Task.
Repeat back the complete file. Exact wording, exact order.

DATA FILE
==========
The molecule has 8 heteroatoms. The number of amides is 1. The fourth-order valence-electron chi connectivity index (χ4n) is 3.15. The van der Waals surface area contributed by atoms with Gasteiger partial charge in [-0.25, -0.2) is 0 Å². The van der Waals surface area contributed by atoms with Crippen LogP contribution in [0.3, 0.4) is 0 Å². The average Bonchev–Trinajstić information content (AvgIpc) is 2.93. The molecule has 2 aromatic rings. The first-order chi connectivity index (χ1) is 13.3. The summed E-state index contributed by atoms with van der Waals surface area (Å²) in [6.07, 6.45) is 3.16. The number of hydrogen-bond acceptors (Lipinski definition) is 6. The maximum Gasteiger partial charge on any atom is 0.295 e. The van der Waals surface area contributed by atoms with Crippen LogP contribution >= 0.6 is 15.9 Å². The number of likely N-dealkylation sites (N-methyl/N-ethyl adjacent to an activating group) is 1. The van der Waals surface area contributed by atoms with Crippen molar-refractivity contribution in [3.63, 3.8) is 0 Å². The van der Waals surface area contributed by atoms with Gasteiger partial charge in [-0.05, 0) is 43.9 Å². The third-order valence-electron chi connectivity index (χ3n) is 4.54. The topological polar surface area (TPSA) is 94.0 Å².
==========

The molecule has 8 heteroatoms. The number of amides is 1. The fourth-order valence-electron chi connectivity index (χ4n) is 3.15. The van der Waals surface area contributed by atoms with Gasteiger partial charge in [-0.25, -0.2) is 0 Å². The van der Waals surface area contributed by atoms with Crippen LogP contribution in [0.3, 0.4) is 0 Å². The average Bonchev–Trinajstić information content (AvgIpc) is 2.93. The molecule has 2 aromatic rings. The first-order chi connectivity index (χ1) is 13.3. The summed E-state index contributed by atoms with van der Waals surface area (Å²) in [6.07, 6.45) is 3.16. The number of hydrogen-bond acceptors (Lipinski definition) is 6. The maximum Gasteiger partial charge on any atom is 0.295 e. The van der Waals surface area contributed by atoms with Crippen LogP contribution >= 0.6 is 15.9 Å². The number of likely N-dealkylation sites (N-methyl/N-ethyl adjacent to an activating group) is 1. The van der Waals surface area contributed by atoms with Crippen molar-refractivity contribution in [3.63, 3.8) is 0 Å². The van der Waals surface area contributed by atoms with Gasteiger partial charge in [-0.05, 0) is 43.9 Å². The third-order valence-electron chi connectivity index (χ3n) is 4.54. The topological polar surface area (TPSA) is 94.0 Å².